Dissecting is not a word that comes with pleasant images.
The things I am discovering about
edible food-like substances
are also unpleasant. Very unpleasant.
Edible is probably even an iffy (and overly generous) word to use.
I am going to be stepping on some toes
(okay, probably many toes) with this one but,
as the saying goes, if the shoe fits wear it or . . .
take it with a grain of
Soda pop is "simply" carbonated water, sugar*,
flavoring and coloring** ---
and many/most contain caffeine, a stimulant.
A 16 ounce can of soda pop averages 200 calories --- all from sugar*
A 16 ounce can of soda pop contains approximately 12.5 teaspoons of sugar*
12.5 teaspoons of sugar = 4+ Tablespoons of sugar
4 Tablespoons of sugar = 1/4 cup
It is unbelievable.
Would you ever put 1/4 cup sugar in a glass of ice tea or cup of coffee?
Even when the food is real, it is disconcerting to see that sometimes the real is too much of a good thing.
*and even worse, high-fructose corn syrup has replaced sugar in most if not all soft drinks. HFCS is another questionable manufactured product but aside from this small blurb below, I am not going to get into that --- at least for now.
"In the 40 years since the introduction of high-fructose corn syrup as a cost-effective sweetener in the American diet, rates of obesity in the U.S. have skyrocketed, according to the Centers for Disease Control and Prevention. In 1970, around 15 percent of the U.S. population met the definition for obesity; today, roughly one-third of the American adults are considered obese, the CDC reported. High-fructose corn syrup is found in a wide range of foods and beverages, including fruit juice, soda, cereal, bread, yogurt, ketchup and mayonnaise. On average, Americans consume 60 pounds of the sweetener per person every year.
"The new research complements previous work demonstrating that sucrose can be addictive, having effects on the brain similar to some drugs of abuse."
What Started Out as Good . . .
- A hundred years ago, the first school lunch programs were started because a 1906 study discovered 2 million American children were so poor they frequently went hungry. The program was run by volunteers serving limited amounts of donated food.
- In the 1930's President Franklin D. Roosevelt decided that the federal government should help feed poor children and he instructed the USDA (United States Department of Agriculture) to buy food from farmers and ship it to schools. This program helped farmers by giving them money during the Great Depression, and it met the needs of poor children. The federal government hired people to work in school cafeterias.
- In 1946 Congress passed the National School Lunch Act, which expanded the program and announced that its goal was "to safeguard the health and well-being of the nation's children."
As the years passed, the needs of children became less important than the needs of companies hoping to sell them things. Soda, candy, and fast-food companies approached school officials seeking permission to put their products inside schools.
The U.S. government worried that selling junk food and soda violated the spirit of the National School Lunch Act.
- In 1977 The USDA blocked the sale of "foods of minimal nutritional value" in schools.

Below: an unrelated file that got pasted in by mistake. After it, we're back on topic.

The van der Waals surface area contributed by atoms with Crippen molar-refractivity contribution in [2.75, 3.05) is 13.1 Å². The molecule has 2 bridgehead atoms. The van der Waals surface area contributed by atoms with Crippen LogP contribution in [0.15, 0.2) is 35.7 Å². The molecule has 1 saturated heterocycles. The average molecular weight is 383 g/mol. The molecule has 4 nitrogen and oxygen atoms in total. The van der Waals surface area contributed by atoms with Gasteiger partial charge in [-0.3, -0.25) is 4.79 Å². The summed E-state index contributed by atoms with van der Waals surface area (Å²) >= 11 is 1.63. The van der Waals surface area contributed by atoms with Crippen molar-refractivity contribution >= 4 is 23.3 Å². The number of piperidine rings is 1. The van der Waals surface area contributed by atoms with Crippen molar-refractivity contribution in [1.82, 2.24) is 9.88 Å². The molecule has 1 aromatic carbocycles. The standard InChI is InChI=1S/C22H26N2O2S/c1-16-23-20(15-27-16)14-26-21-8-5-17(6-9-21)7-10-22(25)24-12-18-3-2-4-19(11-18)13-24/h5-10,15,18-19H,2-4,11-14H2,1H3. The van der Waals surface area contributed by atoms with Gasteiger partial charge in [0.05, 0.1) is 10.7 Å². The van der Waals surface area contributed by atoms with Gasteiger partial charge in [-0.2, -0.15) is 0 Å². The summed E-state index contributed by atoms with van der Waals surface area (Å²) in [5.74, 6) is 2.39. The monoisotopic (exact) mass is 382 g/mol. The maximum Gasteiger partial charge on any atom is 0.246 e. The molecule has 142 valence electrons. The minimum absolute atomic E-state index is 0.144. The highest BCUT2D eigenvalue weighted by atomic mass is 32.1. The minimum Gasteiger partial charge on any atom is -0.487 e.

- The National Soft Drink Association and other food companies didn't like that rule and filed a lawsuit against the USDA.
- At first the junk-food and soda companies lost in court but they wouldn't give up.
- In 1983 a federal judge ruled that sodas and junk foods could be sold in schools, with some restrictions.
- By 2006, 43 percent of elementary schools, 74 percent of middle schools and 98 percent of high schools had soda machines, candy machines, snack bars, or stores that served foods high in sugar, fat, and salt.
- A study of the children in the New York City public schools, in 2006, showed more than 40 percent of the children were overweight and almost 25 percent are obese.
Above excerpted from Chew On This (everything you don't want to know about fast food) by Eric Schlosser and Charles Wilson.
WARNINGS: Caramel Coloring
**Caramel appears innocent enough but you may want to make note of the following --- especially if you or any of your family members have allergies.
"Caramel is manufactured by heating carbohydrates, either alone or in the presence of acids, alkalies, and/or salts. Caramel is produced from commercially available nutritive sweeteners consisting of fructose, dextrose(glucose), invert sugar, sucrose, malt syrup, molasses, starch hydrolysates and fractions thereof. The acids that may be used are sulfuric, sulfurous, phosphoric, acetic, and citric acids; the alkalies are ammonium,sodium, potassium, and calcium hydroxides; and the salts are ammonium, sodium, and potassium carbonate,bicarbonate, phosphate (including mono- and dibasic), sulfate, and bisulfite. Antifoaming agents, such as polyglycerol esters of fatty acids, may be used as processing aids during manufacture. Its color ranges from pale-yellow to amber to dark-brown." http://en.wikipedia.org/wiki/Caramel_color
In conclusion, if the above is not enough to make you gulp here are two comments I pulled off the net.
The concentrate for 70 percent of Coca-Cola’s 1.5 billion drinks served each day originates in the tax haven of Ireland, where enough concentrate for 50,000 Cokes costs $2.60—including labor. The concentrate’s main ingredient? Caramel.
Yes, America loves its Coca Cola. But keep in mind – with fountain soda running $2.00/glass these days, a family of four that dines out twice per week will save nearly $1,000 per year by skipping the soda pop and instead going with water. Don’t get me wrong – I like a nice, cold, refreshing (caffeine-free diet) Pepsi as much as the next guy. But personally, I’d rather spend that $1,000 on an extra weekend getaway or two. Wouldn’t you?